Both Moser and Mizumura mention the invasive reality of English on the world of literature. In their own separate ways, both argue for the concurrent needs to both preserve and promote regional literatures. It is a delicate balance, to be certain. One actively pursues new translations from the Portuguese. The other consciously writes in her native tongue despite being educated in America. One brings a nearly forgotten voice into English on a wider scale than ever before. The other reinterprets an English classic to reflect the post-war conditions of Japanese tradition in the face of the American led industrial globalized society. It is, however, a society that has led to opportunities of discovering more international writing as well as the decline of the very traditions that Mizumura laments in the wake of popular writers such as Haruki Murakami.
Where, then, does this place the three percent figure that is front and center to the English reading world in relation to works in translation? How does someone like me, who is only fluent in the most dominant of languages (with some understanding of casual kitchen Spanish and a picture-book reading competence in German) become so interested in translated fiction? How do I convince others to pick up a lesser known novel that took more than a year of laborious and patient translation work and give it a chance? Why does it matter?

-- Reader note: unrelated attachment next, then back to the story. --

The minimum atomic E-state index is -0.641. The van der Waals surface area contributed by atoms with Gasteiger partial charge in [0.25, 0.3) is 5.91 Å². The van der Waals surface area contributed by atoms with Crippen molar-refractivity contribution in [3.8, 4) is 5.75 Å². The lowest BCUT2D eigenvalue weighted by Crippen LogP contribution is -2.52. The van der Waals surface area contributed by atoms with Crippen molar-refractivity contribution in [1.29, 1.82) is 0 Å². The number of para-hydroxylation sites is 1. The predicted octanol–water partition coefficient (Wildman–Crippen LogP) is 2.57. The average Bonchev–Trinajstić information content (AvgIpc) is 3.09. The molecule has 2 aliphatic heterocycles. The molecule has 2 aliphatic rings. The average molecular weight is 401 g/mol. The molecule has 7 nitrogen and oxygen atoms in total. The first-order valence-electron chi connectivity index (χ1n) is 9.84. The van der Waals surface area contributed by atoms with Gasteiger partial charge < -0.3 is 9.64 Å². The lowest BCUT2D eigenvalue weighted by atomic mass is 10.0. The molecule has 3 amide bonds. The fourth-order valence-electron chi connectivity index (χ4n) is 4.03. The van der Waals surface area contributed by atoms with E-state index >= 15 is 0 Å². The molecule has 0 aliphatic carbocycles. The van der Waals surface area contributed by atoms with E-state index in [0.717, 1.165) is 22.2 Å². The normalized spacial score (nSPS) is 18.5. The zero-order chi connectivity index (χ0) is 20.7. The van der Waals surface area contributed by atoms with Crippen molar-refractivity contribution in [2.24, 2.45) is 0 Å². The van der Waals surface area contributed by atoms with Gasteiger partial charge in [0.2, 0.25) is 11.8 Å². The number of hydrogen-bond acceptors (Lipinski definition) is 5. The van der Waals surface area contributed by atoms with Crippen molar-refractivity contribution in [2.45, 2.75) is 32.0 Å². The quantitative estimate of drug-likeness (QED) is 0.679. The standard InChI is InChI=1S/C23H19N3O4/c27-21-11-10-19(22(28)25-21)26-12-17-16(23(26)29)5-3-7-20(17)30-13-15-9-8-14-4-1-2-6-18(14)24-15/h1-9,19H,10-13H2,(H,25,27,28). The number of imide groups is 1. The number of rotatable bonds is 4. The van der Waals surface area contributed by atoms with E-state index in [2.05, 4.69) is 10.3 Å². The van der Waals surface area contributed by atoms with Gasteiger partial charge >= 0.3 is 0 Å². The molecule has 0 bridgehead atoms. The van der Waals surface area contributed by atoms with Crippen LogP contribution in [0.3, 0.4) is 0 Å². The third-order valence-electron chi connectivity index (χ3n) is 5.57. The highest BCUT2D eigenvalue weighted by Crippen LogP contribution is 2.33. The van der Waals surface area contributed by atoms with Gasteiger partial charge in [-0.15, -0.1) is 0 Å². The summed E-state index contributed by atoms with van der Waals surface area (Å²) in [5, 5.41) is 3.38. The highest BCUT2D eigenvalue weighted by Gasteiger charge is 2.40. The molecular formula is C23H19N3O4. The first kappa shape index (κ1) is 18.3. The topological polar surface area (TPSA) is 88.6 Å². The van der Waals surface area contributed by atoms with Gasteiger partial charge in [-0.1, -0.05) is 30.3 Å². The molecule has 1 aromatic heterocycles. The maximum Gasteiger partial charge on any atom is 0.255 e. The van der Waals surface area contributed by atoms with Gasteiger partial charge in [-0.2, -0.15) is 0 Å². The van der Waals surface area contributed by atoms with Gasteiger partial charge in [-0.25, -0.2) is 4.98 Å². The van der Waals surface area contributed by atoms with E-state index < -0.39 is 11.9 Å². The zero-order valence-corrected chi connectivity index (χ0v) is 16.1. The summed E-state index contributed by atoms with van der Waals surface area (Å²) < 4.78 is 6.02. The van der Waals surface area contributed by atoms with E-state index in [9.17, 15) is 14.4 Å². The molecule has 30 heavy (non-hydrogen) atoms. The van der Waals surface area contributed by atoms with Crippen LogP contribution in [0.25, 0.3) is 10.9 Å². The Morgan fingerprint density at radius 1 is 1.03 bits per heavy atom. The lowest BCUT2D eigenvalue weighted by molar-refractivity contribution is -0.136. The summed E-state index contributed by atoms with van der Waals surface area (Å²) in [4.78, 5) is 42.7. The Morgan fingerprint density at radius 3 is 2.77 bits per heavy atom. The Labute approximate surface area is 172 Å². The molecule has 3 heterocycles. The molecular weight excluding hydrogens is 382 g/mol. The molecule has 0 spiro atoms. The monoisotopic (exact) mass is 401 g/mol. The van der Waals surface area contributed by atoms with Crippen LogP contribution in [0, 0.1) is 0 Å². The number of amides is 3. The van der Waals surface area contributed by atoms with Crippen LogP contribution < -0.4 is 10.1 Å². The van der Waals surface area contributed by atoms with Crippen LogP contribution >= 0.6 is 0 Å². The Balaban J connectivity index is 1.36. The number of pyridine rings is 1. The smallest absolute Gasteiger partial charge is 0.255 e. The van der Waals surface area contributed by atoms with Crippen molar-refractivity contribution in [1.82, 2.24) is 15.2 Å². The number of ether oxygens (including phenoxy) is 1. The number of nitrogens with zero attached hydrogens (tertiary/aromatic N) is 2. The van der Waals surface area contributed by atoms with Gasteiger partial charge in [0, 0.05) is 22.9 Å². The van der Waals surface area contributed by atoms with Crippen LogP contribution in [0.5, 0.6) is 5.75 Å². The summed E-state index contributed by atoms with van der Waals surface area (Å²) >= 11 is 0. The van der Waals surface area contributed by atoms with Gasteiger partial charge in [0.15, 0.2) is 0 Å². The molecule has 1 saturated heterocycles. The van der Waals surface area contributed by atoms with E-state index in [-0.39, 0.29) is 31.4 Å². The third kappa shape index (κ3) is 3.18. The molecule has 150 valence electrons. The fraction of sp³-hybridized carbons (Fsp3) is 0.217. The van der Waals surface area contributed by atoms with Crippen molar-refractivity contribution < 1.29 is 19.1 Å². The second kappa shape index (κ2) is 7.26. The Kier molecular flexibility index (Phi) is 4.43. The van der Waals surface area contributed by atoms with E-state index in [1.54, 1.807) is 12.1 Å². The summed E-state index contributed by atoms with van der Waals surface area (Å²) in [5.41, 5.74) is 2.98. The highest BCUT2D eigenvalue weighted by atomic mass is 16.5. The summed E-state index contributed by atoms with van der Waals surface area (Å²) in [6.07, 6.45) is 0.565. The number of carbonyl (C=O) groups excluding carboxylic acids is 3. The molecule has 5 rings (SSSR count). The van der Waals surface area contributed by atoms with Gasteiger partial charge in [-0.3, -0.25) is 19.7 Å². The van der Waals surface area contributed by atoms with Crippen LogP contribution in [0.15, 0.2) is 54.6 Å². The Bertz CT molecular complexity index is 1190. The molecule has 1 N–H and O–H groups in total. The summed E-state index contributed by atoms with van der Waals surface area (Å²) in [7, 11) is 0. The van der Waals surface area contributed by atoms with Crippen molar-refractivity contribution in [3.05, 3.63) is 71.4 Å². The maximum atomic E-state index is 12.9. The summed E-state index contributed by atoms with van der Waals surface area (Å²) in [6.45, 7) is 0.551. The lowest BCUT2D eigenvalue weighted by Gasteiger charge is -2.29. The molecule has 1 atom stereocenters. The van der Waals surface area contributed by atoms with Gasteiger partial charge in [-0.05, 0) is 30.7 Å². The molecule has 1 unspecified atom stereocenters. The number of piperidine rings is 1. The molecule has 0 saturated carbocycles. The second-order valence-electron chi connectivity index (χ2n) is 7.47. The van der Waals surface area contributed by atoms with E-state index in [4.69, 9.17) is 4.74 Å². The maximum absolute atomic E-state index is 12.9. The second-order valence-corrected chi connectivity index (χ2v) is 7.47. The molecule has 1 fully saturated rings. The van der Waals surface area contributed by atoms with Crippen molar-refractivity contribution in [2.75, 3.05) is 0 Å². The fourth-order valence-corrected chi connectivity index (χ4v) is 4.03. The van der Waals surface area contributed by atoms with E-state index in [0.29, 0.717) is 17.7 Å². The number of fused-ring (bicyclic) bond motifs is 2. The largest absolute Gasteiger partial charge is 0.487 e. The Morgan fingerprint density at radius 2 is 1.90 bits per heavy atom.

I spend a lot of time thinking about these questions as not only a bookseller, but as a person in an ever-increasingly connected world.
First, I think it matters exactly because we are living within such prevalent connection. Connections that can seem intimate, but so often result in quick flashes and selfies across our screens . . . gone in less time than it takes for Nicholas Cage to steal a sports car. Literature, for me, has always been about curiosity in other perspectives about the world, whether that is a personal narrative of universal human themes or a plot-driven story that pushes us to think in different ways. In a world where seemingly everyone has access to each other all the time, literature gives us a moment of pause and growth. A pause that doesn’t always present itself to us in a media saturated globalized world.